The Lasting Power of 'Star Wars: Episode V - The Empire Strikes Back' 40 Years Later
The best film in the franchise turns 40!
When Star Wars first screened back in 1977, it took the world by storm becoming quickly a global phenomenon changing the way we watched movies spearheading, along with other great movies at the time, the blockbuster season as we know it today.
Whereas Star Trek excelled in showing us a futuristic vision of how our society would look like in the distant future, Star Wars took us out from the comfort of our own universe and introduced us to the concept of science fantasy. Stories based in the creation of myths, religion and moral choices.
Star Wars showed us a glimpse of a different and massive landscape that promised a universe so large that not even our minds would dare to imagine, and two years later (1980) The Empire Strikes Back delivered on that promise. Introducing different planets, new characters, the expansion on the idea of what is really the Force, solidifying the franchise as a cultural achievement and remaining relevant after all these years.
That's what I want to focus on.
Yes, we can talk about Boba Fett and the bounty hunters scene or the famous quotes such as "No, I am your father!", which established itself as one of the most iconic moments in film history. The movie is in fact, more than that.
From its opening sequence, Empire wastes no time in introducing us to a bigger world. Action set pieces with those incredible AT-ATs marching down the snow, showing us the massive amount of fire power that the Galactic Empire has at its disposal, and making such a desolate and vast landscape that is Hoth feel full of life. Breathtaking action sequences, the sense of powerlessness that can be felt from the Rebellion against the might of its adversary. A modern David versus Goliath, and from that moment, the movie grabs you and never let go.
Speaking of memorable settings, every planet introduced in Empire matters. Dagobah and Bespin are genius in its simplicity.
Yes, Yoda is the most important character (more of him in a moment) that comes out from the swamp planet, but Dagobah itself is very important because after being introduced to a new galaxy, space battles, and non-stop action, Dagobah is a very discreet and intimate moment in the movie.
The desolated planet yet full of living organisms is a statement of the filmmakers that even in an action oriented film, moments like this can still work in favor of the movie. Bringing everything into perspective that no matter how big we feel we are, we are nothing compared to the world around us. It gives the audience a necessary rest from everything that have been witnessed until that point, but manages to keep you invested fully into the narrative.
And how about Bespin? Bespin is one of my favorite places in Star Wars lore because it is a great attempt of explaining that even if what we are witnessing is a product of science fiction, the story show us a functional economy based on materials and industry. For example, I already know about hyperdrives thanks to the first movie, but Empire takes it to the next level by introducing the Tibanna gas which is used as a coolant for the hyperdrives, and Bespin works as a producer and refinery for the gas.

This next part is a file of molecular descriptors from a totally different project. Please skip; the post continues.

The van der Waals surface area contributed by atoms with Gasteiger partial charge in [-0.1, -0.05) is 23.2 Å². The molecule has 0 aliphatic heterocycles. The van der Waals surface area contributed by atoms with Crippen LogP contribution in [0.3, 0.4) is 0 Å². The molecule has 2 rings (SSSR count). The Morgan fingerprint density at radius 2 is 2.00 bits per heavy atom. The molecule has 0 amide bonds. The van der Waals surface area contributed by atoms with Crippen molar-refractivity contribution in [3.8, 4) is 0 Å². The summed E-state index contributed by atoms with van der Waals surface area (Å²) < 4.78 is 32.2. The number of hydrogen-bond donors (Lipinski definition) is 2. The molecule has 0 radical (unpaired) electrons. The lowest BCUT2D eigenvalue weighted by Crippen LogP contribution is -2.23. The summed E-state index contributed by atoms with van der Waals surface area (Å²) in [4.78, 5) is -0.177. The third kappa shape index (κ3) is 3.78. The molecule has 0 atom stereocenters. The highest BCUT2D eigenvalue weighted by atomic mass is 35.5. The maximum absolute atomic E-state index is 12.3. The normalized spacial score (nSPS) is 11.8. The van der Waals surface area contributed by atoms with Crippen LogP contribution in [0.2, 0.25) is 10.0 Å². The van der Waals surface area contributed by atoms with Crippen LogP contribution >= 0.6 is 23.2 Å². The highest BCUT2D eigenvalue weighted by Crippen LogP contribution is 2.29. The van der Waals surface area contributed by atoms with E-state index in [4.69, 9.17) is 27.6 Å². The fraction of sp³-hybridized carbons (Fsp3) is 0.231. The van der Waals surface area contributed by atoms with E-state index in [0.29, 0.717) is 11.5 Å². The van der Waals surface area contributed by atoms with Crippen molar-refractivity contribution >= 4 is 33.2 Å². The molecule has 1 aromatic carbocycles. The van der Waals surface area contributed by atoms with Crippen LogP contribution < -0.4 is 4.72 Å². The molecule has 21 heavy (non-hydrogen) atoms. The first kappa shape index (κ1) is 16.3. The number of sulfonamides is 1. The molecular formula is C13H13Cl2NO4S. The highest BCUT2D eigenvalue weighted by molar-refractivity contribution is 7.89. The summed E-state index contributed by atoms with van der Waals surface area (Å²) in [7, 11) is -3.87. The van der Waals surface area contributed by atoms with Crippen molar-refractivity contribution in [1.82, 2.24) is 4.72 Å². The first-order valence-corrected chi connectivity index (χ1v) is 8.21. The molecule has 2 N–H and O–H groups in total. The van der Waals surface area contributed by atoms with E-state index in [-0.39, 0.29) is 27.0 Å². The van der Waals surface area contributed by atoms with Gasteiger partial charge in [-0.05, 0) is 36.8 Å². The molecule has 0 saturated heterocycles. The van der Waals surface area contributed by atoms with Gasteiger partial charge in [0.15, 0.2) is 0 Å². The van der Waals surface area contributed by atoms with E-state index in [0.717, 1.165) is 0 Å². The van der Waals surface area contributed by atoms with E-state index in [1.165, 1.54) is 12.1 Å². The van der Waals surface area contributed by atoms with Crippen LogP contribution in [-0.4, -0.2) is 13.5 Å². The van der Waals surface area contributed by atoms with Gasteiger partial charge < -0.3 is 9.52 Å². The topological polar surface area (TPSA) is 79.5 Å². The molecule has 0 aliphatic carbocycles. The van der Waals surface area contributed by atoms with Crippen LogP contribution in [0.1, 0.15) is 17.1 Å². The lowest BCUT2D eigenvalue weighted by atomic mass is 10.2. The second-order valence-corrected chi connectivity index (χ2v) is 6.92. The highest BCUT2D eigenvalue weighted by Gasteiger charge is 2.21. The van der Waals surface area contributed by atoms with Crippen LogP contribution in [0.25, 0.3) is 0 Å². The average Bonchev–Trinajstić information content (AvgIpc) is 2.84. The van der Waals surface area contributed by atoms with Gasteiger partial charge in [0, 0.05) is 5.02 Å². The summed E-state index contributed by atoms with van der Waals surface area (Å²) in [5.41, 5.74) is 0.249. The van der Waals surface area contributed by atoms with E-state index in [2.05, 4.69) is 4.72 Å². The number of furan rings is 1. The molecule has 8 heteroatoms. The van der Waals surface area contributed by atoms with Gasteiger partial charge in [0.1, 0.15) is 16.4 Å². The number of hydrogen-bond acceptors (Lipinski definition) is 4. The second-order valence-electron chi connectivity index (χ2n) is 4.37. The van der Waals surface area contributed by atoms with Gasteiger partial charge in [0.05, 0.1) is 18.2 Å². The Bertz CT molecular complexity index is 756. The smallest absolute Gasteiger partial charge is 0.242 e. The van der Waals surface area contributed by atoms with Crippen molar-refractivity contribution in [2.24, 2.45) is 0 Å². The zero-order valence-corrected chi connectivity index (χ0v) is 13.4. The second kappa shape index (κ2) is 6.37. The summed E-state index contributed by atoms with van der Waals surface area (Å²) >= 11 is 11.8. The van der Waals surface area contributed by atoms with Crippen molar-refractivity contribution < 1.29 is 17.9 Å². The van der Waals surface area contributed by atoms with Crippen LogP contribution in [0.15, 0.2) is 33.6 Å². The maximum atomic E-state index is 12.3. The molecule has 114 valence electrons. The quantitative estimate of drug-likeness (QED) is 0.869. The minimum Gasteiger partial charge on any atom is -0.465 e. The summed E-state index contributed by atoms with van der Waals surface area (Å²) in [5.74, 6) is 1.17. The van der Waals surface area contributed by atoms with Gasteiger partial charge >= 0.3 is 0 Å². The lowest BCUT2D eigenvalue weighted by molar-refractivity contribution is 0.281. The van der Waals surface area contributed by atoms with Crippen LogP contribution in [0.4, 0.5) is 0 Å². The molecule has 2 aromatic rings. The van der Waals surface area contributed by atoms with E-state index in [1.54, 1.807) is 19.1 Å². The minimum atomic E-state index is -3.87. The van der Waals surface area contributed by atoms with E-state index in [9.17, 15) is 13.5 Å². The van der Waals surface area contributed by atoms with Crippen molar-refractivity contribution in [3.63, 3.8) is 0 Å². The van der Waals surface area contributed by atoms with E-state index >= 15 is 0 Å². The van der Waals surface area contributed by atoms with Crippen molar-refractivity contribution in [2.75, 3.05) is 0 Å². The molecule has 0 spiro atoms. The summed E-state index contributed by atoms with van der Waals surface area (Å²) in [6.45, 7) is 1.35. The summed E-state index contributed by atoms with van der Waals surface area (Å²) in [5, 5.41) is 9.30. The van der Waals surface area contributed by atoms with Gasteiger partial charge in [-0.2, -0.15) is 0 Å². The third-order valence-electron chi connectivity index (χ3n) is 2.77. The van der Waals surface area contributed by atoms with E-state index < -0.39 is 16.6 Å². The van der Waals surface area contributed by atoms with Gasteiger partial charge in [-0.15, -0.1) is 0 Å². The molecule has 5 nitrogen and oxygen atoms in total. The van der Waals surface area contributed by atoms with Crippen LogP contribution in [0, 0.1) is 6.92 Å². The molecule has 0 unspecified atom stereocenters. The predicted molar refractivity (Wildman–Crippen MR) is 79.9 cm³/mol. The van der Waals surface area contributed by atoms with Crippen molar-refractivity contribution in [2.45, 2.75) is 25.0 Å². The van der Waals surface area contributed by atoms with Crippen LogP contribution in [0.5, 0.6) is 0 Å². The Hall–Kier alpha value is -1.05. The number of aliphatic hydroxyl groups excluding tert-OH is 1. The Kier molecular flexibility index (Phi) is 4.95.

Honestly, I could have watched this movie without that but details like this is what started separating this movie from other sequels.
And if the Force was already an intriguing concept, the introduction of Yoda establishes and validates the mythology that Star Wars introduces in the first film. George Lucas goes all in with Yoda to make you care about this universe.
Yoda, with classic quotes and further teachings of the Force, is a unique point of view of what this universe is all about. Thanks to Yoda, the concept of the Force wasn't a vague and fantastic element anymore, it became something tangible. Something that, as an audience, felt compelled on understanding and, in a way, started to believe that it existed in real life.
Call it Karma, fate or simply probability. Yoda's words made us understand that the Force is not a "magic concept", but something that is within us.
"Try not! Do, or do not. There is no try" - Yoda
What really makes this a perfect sequel is the way it ends. In a movie where action is the center of attention, by the end of the movie we are truly invested emotionally in these characters, and we want to know more.
Reaching this level of interest nowadays is so hard to do, especially on blockbusters. The way we see our heroes losing one of its members (Han Solo), the reveal of Darth Vader of being Luke's father, shaking the resolve of the main character to the core, and losing a hand in the process. The sense of extremely high stakes by the end of it all is what makes this movie so great.
The movie is an exercise on how to keep the interest in a franchise moving forward, and more importantly, the fact that even though we just saw a lot, we still want to see more and the best part is that we know there's more ahead.
The Empire Strikes Back has everything: action, drama, love, more action and suspense. The movie is an exercise of caring about its own narrative. Taking its time to show the audience that everything matters, without indulging an empty sense of need. The characters develop right in front of us without implying so, and avoids making the mistake that so many sequels are guilty of nowadays; force the audience to fill in the blanks without any justification.
The Star Wars saga took the necessary steps with Empire to make good on the promise from A New Hope. The first film invited us in, and the sequel made sure we stayed for the long haul.
That is why, not only is the best in the saga, but it's one of the best sequels of all time.